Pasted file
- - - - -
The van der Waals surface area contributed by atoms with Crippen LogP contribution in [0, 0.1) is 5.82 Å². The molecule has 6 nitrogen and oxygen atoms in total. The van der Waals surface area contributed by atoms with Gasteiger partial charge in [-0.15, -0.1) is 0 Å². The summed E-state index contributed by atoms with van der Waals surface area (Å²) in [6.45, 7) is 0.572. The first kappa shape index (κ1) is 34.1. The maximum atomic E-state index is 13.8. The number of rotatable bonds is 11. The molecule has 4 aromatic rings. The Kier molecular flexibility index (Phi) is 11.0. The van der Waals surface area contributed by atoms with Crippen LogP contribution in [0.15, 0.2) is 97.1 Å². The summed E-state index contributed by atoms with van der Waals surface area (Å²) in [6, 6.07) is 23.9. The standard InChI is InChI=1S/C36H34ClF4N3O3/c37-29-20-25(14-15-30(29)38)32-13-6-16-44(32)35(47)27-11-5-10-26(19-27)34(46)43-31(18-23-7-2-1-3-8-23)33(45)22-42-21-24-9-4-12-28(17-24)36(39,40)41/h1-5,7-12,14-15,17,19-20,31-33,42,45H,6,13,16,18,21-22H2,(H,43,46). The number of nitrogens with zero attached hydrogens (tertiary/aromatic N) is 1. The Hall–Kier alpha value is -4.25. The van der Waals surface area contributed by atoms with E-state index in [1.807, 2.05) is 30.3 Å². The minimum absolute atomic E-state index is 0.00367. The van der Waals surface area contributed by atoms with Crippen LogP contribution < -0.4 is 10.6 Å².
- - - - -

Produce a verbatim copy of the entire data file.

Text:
The van der Waals surface area contributed by atoms with Crippen LogP contribution in [0, 0.1) is 5.82 Å². The molecule has 6 nitrogen and oxygen atoms in total. The van der Waals surface area contributed by atoms with Gasteiger partial charge in [-0.15, -0.1) is 0 Å². The summed E-state index contributed by atoms with van der Waals surface area (Å²) in [6.45, 7) is 0.572. The first kappa shape index (κ1) is 34.1. The maximum atomic E-state index is 13.8. The number of rotatable bonds is 11. The molecule has 4 aromatic rings. The Kier molecular flexibility index (Phi) is 11.0. The van der Waals surface area contributed by atoms with Crippen LogP contribution in [0.15, 0.2) is 97.1 Å². The summed E-state index contributed by atoms with van der Waals surface area (Å²) in [6, 6.07) is 23.9. The standard InChI is InChI=1S/C36H34ClF4N3O3/c37-29-20-25(14-15-30(29)38)32-13-6-16-44(32)35(47)27-11-5-10-26(19-27)34(46)43-31(18-23-7-2-1-3-8-23)33(45)22-42-21-24-9-4-12-28(17-24)36(39,40)41/h1-5,7-12,14-15,17,19-20,31-33,42,45H,6,13,16,18,21-22H2,(H,43,46). The number of nitrogens with zero attached hydrogens (tertiary/aromatic N) is 1. The Hall–Kier alpha value is -4.25. The van der Waals surface area contributed by atoms with E-state index in [1.807, 2.05) is 30.3 Å². The minimum absolute atomic E-state index is 0.00367. The van der Waals surface area contributed by atoms with Crippen LogP contribution < -0.4 is 10.6 Å².